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Every Single Person Who’s Challenged Mueller’s Authority Has Lost


As former Roger Stone aide Andrew Miller challenges special counsel Robert Mueller‘s authority to subpoena him, an unrelated case has dealt Miller a dose of bad news.

Concord Management and Consulting, a company allegedly involved in a Russian troll farm scheme, lost its challenge of Mueller’s authority this week.

“The Special Counsel may investigate the Russian government’s interference ‘efforts,’ which involved non-governmental third parties,” the Trump-appointed Judge Dabney L. Friedrich ruled. “Concord’s alleged actions are therefore within the scope of the Special Counsel’s investigation.”

The court then dismissed Concord’s motion to dismiss the indictment. What it means: Every single person who has challenged Mueller’s authority has lost.

Former Trump campaign chairman Paul Manafort, whose fate is currently hanging in the balance of a jury, attempted it and saw his suit dismissed by Judge Amy Berman Jackson in D.C. Nor did Judge T.S. Ellis III rule that special counsel was out of bounds in prosecuting Manafort, despite Ellis’ blatant skepticism of Mueller’s intentions.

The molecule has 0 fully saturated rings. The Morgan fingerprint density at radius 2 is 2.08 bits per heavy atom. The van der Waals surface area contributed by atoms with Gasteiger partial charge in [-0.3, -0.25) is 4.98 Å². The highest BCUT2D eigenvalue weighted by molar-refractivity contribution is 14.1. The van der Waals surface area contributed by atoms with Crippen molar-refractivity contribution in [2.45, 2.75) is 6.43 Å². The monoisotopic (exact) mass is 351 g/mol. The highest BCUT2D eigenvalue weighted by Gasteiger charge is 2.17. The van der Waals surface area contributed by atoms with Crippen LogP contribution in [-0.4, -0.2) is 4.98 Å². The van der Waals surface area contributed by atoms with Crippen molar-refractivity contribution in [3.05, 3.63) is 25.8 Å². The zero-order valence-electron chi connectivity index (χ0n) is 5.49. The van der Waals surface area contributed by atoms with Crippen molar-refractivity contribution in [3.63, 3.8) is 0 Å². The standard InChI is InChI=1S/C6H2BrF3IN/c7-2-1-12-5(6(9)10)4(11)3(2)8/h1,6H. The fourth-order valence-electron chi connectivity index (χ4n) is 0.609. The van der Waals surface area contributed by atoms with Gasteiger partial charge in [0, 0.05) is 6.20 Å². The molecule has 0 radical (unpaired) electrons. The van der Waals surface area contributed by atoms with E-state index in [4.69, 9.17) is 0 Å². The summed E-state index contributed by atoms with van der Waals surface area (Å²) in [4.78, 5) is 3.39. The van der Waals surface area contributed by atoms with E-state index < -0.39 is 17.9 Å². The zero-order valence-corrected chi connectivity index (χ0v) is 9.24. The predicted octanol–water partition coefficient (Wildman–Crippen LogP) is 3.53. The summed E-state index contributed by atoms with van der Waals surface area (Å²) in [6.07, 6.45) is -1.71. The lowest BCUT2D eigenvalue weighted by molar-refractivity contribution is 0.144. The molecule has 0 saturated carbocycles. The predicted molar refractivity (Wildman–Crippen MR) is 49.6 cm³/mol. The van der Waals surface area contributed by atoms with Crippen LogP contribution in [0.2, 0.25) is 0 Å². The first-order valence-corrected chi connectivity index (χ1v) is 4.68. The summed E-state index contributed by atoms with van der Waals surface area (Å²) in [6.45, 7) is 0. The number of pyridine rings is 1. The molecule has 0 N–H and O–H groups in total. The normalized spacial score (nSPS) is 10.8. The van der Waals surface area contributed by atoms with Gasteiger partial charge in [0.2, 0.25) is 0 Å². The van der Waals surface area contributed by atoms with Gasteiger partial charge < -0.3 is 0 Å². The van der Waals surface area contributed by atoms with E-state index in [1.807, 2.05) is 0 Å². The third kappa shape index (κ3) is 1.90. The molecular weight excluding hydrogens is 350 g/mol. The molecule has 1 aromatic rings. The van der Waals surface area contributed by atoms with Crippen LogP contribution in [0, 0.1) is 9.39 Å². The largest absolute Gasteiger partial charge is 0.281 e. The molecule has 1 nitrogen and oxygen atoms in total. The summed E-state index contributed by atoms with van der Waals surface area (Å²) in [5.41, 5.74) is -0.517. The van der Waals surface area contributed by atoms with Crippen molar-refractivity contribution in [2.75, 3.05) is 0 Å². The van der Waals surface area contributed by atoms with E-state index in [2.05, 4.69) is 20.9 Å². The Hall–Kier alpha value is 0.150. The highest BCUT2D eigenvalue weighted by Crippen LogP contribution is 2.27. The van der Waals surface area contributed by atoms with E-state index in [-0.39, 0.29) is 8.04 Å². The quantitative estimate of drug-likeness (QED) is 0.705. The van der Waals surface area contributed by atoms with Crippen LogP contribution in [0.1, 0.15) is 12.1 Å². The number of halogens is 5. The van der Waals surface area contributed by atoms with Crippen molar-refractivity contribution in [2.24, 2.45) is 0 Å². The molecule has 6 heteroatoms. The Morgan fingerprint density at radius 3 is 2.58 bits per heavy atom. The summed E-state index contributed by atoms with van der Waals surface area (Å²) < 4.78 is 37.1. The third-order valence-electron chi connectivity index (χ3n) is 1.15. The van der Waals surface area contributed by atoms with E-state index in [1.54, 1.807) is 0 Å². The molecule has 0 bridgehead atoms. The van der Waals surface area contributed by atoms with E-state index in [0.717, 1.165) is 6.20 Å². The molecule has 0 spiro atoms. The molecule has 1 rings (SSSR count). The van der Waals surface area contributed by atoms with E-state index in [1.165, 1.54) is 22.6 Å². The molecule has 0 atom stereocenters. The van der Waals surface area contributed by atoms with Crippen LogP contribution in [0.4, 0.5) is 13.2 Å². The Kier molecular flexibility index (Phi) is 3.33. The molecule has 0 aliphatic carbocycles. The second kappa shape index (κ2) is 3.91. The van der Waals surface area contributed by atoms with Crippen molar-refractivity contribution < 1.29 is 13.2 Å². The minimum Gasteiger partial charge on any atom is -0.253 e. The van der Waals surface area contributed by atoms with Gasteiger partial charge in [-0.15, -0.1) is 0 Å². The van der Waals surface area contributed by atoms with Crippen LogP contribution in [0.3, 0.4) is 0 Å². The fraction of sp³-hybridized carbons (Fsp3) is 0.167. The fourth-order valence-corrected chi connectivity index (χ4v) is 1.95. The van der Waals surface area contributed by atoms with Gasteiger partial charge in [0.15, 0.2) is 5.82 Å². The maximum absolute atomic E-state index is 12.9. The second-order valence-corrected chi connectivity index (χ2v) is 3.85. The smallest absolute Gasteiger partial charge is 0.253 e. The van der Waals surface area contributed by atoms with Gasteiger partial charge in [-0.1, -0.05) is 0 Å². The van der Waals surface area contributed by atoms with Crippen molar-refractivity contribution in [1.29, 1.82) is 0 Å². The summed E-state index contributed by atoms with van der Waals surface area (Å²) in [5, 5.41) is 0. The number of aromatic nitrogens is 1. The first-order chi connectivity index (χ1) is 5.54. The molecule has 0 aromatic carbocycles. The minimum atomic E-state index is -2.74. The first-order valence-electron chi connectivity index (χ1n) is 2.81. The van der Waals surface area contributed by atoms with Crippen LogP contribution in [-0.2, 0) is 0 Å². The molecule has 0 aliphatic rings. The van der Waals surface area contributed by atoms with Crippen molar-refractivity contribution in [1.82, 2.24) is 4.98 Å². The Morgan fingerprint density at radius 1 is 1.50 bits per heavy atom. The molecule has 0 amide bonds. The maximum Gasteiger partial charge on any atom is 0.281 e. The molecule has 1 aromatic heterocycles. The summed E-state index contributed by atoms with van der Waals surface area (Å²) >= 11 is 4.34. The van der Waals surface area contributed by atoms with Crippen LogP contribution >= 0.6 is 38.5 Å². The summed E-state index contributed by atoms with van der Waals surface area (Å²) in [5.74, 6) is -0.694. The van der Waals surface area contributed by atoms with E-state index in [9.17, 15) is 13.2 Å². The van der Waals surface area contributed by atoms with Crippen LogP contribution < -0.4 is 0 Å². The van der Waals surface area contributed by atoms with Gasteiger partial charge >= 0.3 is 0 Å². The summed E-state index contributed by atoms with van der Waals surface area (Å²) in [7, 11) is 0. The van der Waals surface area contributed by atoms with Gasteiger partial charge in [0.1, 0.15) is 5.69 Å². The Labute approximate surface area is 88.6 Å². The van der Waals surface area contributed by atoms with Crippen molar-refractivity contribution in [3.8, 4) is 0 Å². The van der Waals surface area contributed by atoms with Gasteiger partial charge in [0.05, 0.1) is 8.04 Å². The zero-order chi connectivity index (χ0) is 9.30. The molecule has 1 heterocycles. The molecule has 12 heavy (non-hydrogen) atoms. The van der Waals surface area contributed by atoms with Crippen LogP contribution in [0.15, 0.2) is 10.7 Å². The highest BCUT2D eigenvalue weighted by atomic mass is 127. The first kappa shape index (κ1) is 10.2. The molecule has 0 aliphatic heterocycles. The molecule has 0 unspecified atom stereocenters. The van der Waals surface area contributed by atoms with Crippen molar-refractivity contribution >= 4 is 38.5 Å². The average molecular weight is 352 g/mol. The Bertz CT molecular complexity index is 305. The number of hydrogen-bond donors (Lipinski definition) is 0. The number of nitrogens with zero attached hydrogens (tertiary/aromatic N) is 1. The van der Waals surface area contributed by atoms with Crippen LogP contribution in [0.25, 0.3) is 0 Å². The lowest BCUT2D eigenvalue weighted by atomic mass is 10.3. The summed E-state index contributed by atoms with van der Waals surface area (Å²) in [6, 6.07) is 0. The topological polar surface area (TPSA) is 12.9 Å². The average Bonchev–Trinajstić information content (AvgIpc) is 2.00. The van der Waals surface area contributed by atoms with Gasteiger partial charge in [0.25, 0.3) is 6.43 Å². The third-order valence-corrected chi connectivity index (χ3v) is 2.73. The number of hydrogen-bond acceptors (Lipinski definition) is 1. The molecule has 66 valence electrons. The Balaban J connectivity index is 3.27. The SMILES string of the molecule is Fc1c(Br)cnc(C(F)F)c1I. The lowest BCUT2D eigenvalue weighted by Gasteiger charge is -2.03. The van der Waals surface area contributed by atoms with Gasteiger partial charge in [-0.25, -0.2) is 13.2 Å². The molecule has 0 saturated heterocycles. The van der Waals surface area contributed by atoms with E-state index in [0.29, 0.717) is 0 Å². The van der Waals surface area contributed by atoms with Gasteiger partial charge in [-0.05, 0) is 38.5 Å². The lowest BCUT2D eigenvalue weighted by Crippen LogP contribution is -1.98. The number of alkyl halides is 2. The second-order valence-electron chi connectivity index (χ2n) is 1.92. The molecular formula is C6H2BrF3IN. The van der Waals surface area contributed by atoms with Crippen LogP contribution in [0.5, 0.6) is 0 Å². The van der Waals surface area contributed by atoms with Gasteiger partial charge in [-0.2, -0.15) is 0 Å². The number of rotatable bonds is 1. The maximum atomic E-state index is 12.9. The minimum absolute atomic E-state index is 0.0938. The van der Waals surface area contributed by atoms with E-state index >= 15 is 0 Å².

Chief Judge Beryl A. Howell of the U.S. District Court for the District of Columbia already smacked down Miller’s lawsuit challenging Mueller’s authority, but Miller still refused to comply with the subpoena. Consequently, the court held Miller in contempt, which is what Miller wanted.

Law&Crime previously explained that Miller wanted to be held in contempt so he could appeal the judge’s ruling on Mueller’s authority through a challenge of the contempt charge. Another aspect that was explored is that Miller’s challenge, if it fails, may end up making Mueller stronger. 

Needless to say, more and more judges agreeing that Mueller is acting well within his authority is not a good sign for Miller’s appeal. It appears the appeal process in this case may drag out to October.

President Donald Trump‘s attorney Rudy Giuliani indicated that, if need be, the ultimate argument about Mueller’s authority to subpoena Trump could take place at the U.S. Supreme Court.

[Image via Saul Loeb/AFP/Getty Images]

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Matt Naham is the Senior A.M. Editor of Law&Crime.